What is a subpoena?

What is a subpoena?

What is a subpoena NSW ?

A subpoena is a court order requiring a party to produce documents, give evidence or both in order to prove a matter in issue in a case. For example, a party may subpoena another party to provide bank statements to prove that a certain amount of money was transferred from one party to another at a certain time.

If you have been served with a subpoena or intend to subpoena another party, it will be essential to ensure that the subpoena complies with the relevant court rules and law. George Sten & Co Criminal Lawyers are specialists in criminal law and can advise and defend you if you have been charged or think you may be charged with an offence or require assistance with a subpoena.

Applying for a subpoena

During legal proceedings, a party may apply to the relevant court for a subpoena. Applying for a subpoena means the party is applying to the court for an order addressed to a third party to produce certain documents or to attend court to give evidence or to do both. In criminal proceedings, often the police or prosecutor will subpoena a party for documents or to give evidence. A defendant may also subpoena the police or another party for documents or to give evidence.

This means there are 3 types of subpoenas:

  1. A subpoena which requires a person or legal entity to produce documents
  2. A subpoena requiring a person to attend court and to give evidence
  3. A subpoena requiring a party to produce documents and to attend court to give evidence

If a subpoena requires you to produce something, it must provide an adequate description of what is required as well as the time and place for it to be produced. You are then obligated to produce the relevant documents if available.

If a subpoena has not been served properly, the relevant party may not be required to produce the documents required or provide evidence in accordance with the subpoena.

When serving a subpoena, this must be done in accordance with the applicable court rules.

The District Court Rules 1973 provide that a subpoena may be effected:

  • By handing it to the person, or
  • If the person is an inmate of a correctional centre, by handing it to the officer in charge of the correctional centre or by sending it by post or facsimile or other electronic transmission to the officer in charge, or
  • If the person is a police or public officer, by sending it by post or facsimile to the person’s business address or by sending it by electronic communication to the person’s business email address or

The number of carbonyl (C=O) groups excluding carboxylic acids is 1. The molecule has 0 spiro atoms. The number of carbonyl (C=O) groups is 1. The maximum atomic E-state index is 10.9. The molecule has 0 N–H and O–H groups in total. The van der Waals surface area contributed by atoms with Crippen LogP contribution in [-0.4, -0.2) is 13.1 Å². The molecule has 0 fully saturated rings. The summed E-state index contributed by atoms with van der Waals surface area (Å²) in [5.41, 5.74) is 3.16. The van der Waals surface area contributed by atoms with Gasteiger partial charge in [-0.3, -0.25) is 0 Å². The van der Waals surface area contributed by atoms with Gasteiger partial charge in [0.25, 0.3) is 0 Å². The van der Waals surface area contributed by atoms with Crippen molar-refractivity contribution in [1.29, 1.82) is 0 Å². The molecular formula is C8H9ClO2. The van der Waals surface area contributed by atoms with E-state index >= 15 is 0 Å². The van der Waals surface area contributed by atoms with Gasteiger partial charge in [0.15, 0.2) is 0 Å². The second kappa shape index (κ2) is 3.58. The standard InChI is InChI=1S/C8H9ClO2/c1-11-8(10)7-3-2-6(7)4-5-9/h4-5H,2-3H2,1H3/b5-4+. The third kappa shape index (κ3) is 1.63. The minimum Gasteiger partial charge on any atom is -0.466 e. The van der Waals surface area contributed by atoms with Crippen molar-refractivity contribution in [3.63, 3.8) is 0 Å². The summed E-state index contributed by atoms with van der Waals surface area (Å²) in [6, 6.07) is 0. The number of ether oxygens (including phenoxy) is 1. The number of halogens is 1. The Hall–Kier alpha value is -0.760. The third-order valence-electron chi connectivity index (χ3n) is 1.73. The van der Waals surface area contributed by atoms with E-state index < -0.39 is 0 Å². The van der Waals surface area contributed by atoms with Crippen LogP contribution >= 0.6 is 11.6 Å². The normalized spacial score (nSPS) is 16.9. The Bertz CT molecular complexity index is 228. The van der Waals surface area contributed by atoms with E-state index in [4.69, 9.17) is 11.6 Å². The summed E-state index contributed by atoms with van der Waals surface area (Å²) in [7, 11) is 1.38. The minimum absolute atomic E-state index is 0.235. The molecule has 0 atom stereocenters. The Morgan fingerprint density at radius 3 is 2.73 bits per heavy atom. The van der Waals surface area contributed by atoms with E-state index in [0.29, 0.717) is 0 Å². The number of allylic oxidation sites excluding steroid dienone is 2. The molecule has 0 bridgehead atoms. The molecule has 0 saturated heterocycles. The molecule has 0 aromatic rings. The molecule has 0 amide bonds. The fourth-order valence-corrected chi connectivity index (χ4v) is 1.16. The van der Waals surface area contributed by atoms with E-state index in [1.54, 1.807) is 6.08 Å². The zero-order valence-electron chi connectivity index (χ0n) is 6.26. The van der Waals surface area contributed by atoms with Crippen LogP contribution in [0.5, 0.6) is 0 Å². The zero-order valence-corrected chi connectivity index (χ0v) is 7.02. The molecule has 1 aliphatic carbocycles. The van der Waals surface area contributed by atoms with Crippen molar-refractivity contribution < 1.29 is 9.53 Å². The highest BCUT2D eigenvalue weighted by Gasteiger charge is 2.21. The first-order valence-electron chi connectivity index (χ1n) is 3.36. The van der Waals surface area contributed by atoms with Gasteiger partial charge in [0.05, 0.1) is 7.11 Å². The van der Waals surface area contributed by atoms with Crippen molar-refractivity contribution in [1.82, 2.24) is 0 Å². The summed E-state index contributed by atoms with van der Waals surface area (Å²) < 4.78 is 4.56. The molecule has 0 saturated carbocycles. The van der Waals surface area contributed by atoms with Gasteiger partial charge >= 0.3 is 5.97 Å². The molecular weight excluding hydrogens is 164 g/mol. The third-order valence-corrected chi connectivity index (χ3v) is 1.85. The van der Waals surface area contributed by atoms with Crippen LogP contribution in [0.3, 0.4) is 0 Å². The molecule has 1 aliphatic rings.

• If the person is not a police or public officer, by sending it by post or facsimile to the person’s residential address or by sending it by electronic communication to the person’s email address or
  • With the consent of the relevant legal practitioner, by leaving it at the relevant legal practitioner’s address for service or by sending it to that address by post or facsimile or by sending it to the legal practitioner’s email address for service by electronic communication.

Often a party may be reluctant to receive a subpoena. If you are handing a subpoena to that party, they may indicate that they are refusing to accept the subpoena. If this is the case, the subpoena may legally be served by putting it down in the person’s presence after the person has been told of the nature of the subpoena. Once this is done, the party will then be legally obligated to comply with the subpoena in that respect.

Subpoena in NSW

Subpoena to give evidence

A subpoena to give evidence may be served on a party which requires them to attend court on the date and time provided in the subpoena. If the party served with a subpoena fails to attend court on the relevant date, an arrest warrant may be issued for them to be brought before the court. Failing to comply with a subpoena may result in the party being found guilty of contempt and they may be liable for any costs caused by not complying with the subpoena.

Objecting to a subpoena

If you have been served with a subpoena, it is possible to object to producing whatever is being requested by the subpoena. If the documents being requested in a subpoena are irrelevant to the matter in issue, are privileged, or the terms of the subpoena are too broad then you should object to producing the requested documents.

A subpoena cannot be used by a party to find out if certain documents exist and this is not the purpose of a subpoena.

For more information or to speak with a criminal defence lawyer, call George Sten & Co Criminal Lawyers. We are available to defend you in court and ensure your rights are properly protected. Call (02) 9261 8640 or 0412 423 569 to speak with one of our criminal law experts.

 

 

 

 

 

 

 

 

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